Posted on 05/20/2006

Photo taken on December  1, 2003

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Black and White Geometric Mosaic in the Palazzo Massimo alle Terme Museum in Rome, Dec. 2003

Black and White Geometric Mosaic in the Palazzo Massimo alle Terme Museum in Rome, Dec. 2003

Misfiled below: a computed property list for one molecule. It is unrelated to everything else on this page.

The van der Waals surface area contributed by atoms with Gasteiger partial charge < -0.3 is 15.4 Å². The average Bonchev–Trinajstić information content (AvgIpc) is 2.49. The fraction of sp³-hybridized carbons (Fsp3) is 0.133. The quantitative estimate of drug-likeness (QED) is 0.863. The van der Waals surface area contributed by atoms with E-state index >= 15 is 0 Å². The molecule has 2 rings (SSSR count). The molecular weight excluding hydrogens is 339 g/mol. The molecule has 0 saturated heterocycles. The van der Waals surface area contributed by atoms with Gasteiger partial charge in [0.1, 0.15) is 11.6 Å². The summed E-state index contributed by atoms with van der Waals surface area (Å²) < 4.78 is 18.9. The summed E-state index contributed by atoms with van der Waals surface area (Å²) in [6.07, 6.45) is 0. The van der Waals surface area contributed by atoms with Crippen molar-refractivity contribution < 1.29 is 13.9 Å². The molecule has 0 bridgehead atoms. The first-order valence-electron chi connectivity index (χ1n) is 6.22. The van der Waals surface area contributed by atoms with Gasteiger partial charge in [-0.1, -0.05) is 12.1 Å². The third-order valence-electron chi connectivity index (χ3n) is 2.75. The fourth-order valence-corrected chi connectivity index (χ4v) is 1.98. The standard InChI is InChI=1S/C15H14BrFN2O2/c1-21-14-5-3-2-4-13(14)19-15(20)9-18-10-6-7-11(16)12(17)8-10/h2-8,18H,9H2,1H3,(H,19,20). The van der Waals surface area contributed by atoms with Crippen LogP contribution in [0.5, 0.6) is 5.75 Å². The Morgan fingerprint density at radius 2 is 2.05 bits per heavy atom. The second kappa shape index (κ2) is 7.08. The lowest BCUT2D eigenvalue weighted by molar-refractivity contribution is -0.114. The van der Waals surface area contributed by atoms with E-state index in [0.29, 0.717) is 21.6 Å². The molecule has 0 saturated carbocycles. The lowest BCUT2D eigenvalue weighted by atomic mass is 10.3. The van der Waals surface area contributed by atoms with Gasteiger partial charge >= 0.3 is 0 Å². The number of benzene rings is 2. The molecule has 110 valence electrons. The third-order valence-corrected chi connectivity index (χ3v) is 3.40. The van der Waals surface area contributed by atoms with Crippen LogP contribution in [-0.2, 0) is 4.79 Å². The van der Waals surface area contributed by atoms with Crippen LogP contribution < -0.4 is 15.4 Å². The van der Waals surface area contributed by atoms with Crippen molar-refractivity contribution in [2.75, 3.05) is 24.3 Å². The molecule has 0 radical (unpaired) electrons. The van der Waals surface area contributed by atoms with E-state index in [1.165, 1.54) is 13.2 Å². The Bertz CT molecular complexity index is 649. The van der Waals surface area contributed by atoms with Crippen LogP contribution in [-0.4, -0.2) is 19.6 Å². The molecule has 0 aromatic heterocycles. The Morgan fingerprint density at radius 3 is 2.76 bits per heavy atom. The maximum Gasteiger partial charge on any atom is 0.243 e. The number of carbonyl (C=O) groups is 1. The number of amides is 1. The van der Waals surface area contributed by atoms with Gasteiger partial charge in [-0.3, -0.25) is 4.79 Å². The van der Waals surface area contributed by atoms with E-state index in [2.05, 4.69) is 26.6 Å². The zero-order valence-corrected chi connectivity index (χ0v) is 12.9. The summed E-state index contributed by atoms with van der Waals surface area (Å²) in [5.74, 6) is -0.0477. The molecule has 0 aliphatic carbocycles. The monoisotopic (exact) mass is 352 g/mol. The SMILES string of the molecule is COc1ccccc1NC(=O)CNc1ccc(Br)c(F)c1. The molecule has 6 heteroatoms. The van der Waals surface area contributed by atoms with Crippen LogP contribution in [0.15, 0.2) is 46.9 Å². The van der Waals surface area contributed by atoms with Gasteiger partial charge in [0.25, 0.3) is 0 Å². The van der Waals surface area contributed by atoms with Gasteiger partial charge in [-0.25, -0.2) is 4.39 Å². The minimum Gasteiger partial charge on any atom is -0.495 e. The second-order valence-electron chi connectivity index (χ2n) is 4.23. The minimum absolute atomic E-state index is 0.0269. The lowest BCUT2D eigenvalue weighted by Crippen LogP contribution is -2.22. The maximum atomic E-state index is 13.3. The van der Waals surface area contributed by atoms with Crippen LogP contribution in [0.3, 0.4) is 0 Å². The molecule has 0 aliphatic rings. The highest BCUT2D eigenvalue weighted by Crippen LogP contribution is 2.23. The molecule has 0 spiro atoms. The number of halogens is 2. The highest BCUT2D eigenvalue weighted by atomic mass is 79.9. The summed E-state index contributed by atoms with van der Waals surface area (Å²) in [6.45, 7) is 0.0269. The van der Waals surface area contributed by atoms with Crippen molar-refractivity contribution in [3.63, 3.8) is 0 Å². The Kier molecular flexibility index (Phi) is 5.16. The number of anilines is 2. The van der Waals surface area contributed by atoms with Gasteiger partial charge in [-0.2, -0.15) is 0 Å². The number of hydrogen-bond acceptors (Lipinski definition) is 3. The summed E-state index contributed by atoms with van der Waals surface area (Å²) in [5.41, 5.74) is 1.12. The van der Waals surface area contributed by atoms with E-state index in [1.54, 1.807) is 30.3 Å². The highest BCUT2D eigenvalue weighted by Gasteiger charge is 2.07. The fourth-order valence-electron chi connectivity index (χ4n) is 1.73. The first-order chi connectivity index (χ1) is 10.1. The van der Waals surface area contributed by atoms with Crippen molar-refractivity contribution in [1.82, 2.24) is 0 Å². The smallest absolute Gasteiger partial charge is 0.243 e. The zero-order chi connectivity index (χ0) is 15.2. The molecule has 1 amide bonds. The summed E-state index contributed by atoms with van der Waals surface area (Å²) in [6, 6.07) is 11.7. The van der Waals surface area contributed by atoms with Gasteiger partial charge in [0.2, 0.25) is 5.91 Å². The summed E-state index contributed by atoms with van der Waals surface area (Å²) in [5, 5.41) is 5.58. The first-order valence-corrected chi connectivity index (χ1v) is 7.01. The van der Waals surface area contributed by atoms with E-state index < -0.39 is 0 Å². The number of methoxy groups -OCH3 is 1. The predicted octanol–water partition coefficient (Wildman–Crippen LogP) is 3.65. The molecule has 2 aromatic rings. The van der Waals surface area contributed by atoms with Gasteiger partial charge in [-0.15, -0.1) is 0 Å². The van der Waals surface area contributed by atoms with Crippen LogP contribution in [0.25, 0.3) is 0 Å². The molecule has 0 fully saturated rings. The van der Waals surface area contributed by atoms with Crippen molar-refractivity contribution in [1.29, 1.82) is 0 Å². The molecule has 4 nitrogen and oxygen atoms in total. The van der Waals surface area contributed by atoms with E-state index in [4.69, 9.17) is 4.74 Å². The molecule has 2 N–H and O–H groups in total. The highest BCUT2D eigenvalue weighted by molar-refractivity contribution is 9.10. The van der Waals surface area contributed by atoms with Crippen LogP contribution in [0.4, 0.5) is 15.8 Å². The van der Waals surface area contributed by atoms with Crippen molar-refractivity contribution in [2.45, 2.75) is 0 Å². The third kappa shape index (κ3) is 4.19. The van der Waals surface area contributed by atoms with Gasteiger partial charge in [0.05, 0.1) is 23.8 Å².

Palazzo Massimo was built at the end of the nineteenth century as the part of a college. Today it forms part of the National Roman Museum. Exhibits are spread across four floors of the palace. On the ground floor is the Numismatic Section which holds fascinating examples of coinage and monetary systems from their origins in the eighth century B.C. to the introduction of the Euro. Included here are also several gems, jewels and jewellery of the Savoia collection and the section of Oreficeria, most of which served as funerary items. Among these is the mummified "Bambina di Grottarossa", a child found together with its doll. On the other three floors various works of art representing a broad range of classical sculpture are exhibited. These include a statue of Augustus, various Roman copies of Greek statues such as those as the famous "Discobolo Lancellotti", a sleeping Hermaphrodite, Venus about to take a bath, and Apollo which was copied from a fifth century B.C. Greek original in the workshops of Fidia. There is also a section of interesting bronzes. The final floor is dedicated to a wonderful collection of frescoes and mosaics, among them those of the triclinium of the villa of Livia and those of the villa Farnesina. Together these exhibits represent the themes and styles which existed from the first century B.C. to the fourth century A.D. and come from various locations around the city of Rome. Among the most interesting of these is a marbles in laid work representing the Sun God.

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